The secretary general of the Atlantic Alliance, Jens Stoltenberg, said this past Sunday that "Ukraine can win this war." Perhaps such a statement is too optimistic, but given that NATO has privileged information and having seen the results on the ground, nothing is ruled out a little more than two weeks before the 100 days from the start of the invasion. There are even analysts who venture that if Russia did not have atomic power, it would already have lost the fight. They are based on the withdrawal from Kharkov or on events that have taken place on the banks of the Seversky Donets River in the Luhansk region, where Moscow reportedly lost two battalions and more than 70 tanks. In addition, kyiv assures that its troops are pushing the invaders back towards its borders in some parts of Donbas.
When Russian troops invaded Ukraine on February 24, everything indicated that the operation would quickly and inevitably be negative for Ukraine. Endless columns of armored vehicles arrived, the country's capital was immediately surrounded and towns such as Kharkov, Chernígov or Kherson were heavily attacked. However, the advance soon showed signs of stalling and the world began to witness an endless list of news that made it clear that the invader's superiority was not reflected on the battlefield.
The scourge of the drones on the armored columns has left hundreds of these vehicles unusable, the weapons sent by the West have put up a fight against the perhaps overvalued Russian troops, who have also left a good number of senior commanders and soldiers of the troops behind. the way. The latest balance made public by the Ukrainian authorities speaks of 27,200 casualties and the British intelligence services calculate that a third of the Russian forces on the ground (between 100,000 and 150,000) have died.
At the end of March, President Vladimir Putin announced that his Army would concentrate its efforts on “liberating the Donbas region. The expected macro-offensive to celebrate Victory Day did not leave notable progress and, despite the continuous bombing, the Ukrainian soldiers entrenched in the Azovstal steelworks in Mariúpol continue to fight.
A report by the Institute for War Studies in the United States estimates the losses of the side sent by the Kremlin at 485 dead soldiers and 80 damaged equipment. This group of expert analysts assures that the Moscow forces "made important tactical errors." Other media assure that Russia would have lost two battalions there, which would mean, in the worst scenario, up to 2,000 casualties between dead, wounded and prisoners.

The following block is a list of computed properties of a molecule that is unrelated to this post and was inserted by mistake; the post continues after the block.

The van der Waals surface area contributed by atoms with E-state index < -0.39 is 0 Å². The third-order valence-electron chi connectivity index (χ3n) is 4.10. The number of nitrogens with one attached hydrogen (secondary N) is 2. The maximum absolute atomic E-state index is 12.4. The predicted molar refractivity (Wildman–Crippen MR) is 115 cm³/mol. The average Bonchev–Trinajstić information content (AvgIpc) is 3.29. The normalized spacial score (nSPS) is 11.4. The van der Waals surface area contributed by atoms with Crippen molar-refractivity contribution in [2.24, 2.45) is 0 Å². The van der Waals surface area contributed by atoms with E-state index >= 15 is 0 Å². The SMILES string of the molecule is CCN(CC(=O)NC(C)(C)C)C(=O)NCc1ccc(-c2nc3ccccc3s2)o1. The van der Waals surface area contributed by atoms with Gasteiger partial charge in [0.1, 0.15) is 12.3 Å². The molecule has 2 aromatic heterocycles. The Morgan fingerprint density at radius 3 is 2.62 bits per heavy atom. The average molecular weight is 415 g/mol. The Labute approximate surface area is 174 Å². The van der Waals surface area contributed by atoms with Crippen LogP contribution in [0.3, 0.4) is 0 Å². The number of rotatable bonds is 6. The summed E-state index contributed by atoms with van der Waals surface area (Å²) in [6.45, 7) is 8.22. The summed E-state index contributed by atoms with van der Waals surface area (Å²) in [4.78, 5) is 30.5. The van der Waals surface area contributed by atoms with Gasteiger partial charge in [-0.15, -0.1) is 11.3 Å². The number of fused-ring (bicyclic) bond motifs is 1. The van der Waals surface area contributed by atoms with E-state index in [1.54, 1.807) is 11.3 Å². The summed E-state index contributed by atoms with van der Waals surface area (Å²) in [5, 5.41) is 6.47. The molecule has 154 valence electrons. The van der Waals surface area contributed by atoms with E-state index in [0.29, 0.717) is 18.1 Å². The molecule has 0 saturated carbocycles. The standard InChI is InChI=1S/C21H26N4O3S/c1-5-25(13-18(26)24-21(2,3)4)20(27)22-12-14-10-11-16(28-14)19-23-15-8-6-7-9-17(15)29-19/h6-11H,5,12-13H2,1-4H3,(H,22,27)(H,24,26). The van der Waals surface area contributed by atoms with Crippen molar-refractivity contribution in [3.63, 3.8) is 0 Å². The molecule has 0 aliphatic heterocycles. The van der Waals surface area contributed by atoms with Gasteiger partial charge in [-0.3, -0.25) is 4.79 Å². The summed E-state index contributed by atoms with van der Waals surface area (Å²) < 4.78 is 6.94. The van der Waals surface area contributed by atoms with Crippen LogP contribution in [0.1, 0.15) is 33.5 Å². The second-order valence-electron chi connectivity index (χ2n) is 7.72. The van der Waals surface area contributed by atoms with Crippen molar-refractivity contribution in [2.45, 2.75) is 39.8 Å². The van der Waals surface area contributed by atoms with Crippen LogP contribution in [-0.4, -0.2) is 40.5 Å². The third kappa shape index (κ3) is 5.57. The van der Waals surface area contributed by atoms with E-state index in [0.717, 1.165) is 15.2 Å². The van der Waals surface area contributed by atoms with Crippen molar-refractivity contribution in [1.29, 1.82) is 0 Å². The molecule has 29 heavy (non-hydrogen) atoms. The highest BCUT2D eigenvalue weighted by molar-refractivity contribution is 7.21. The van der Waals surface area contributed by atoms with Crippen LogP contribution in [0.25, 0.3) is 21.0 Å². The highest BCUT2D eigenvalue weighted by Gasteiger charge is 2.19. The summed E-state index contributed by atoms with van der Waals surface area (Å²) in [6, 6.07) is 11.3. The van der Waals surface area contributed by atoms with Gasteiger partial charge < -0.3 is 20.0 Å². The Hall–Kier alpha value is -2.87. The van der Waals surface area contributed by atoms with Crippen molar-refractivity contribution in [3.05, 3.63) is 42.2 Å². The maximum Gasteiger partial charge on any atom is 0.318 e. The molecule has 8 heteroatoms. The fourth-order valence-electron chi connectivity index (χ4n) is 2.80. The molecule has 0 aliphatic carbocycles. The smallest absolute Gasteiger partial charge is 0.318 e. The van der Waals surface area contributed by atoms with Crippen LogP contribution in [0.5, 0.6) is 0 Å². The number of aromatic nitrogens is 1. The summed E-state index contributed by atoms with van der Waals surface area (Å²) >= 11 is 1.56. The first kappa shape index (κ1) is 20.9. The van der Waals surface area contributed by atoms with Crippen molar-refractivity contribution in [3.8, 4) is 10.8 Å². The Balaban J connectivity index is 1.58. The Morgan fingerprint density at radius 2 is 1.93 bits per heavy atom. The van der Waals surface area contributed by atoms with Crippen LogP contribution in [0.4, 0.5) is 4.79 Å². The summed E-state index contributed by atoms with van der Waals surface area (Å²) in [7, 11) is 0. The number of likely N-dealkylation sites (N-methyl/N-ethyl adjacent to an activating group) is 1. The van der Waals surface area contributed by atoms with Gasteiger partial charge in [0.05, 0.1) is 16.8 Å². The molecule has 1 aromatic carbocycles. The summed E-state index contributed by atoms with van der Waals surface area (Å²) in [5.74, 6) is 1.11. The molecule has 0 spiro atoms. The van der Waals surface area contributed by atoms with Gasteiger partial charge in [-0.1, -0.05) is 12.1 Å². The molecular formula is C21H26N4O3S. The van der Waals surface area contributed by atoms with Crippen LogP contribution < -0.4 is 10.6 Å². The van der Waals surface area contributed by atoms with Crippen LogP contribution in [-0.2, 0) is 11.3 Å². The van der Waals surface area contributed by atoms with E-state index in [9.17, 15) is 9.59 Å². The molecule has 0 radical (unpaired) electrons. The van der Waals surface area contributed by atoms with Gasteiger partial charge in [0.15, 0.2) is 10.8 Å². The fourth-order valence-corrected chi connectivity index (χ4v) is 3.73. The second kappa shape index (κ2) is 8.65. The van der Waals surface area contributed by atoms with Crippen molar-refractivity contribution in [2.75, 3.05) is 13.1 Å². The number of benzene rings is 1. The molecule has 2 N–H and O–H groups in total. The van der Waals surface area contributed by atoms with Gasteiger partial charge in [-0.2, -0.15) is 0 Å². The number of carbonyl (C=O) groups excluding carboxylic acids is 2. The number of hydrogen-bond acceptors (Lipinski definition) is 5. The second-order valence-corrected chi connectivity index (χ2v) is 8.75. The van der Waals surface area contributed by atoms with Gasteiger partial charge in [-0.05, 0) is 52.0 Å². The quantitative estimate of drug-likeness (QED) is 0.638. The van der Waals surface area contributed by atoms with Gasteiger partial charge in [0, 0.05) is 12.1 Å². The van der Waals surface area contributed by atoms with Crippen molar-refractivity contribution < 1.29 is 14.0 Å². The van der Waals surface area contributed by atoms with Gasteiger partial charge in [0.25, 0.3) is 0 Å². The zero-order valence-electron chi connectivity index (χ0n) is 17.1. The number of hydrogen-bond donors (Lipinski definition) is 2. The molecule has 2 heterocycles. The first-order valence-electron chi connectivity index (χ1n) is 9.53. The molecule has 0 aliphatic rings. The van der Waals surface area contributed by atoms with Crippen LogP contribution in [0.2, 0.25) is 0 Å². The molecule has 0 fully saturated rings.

Satellite images from the intelligence company BlackSky show the effects of the confrontation. In the middle of the river, several turrets and cannons can be seen protruding from the water and the road on one of the banks appears plagued by a rosary of tanks and other totally destroyed transport. Some media say that many Russian soldiers chose to run away and abandon all weapons and supplies. The success of the skirmish has been confirmed by the Reuters agency, which ensures that "Ukraine now controls large tracts of land around the river after intense fighting."
Ukraine has not missed the opportunity to propagandize victory. "The Russians bathed in the Seversky-Donets River, and some were burned by the May sun," the Defense Ministry proclaimed on its social networks. Russia, for its part, assures that it was its army that blew up the original bridges to prevent the supply of the Ukrainian troops.
The withdrawal of some points from the Donbas confirms that the march on that point of the front is not going as it should, a fact that is already being discussed among the pro-Russians. The American Institute for War Studies assures that different Telegram channels favorable to Moscow (with approximately 300,000 followers) criticize the Russian General Staff "for not learning from previous combat mistakes" as well as the slowness of offensive operations. Some problems that they attribute "in part to ineffective aerial reconnaissance and the negative effects of poor morale within the Russian Army."
The defeat at Seversky is a blow and has served as a prelude to the departure of Russian troops from Kharkov, the second largest city in Ukraine after kyiv. The refusal to take it is due, according to the Institute for the Study of War, both to the Ukrainian counteroffensive and the limited capacity to receive reinforcements from Moscow. “Ukrainian forces have prevented the Russians from surrounding it and taking it. Later, they expelled them from the outskirts of the city as they did when the Russians tried to conquer kyiv, "they argue.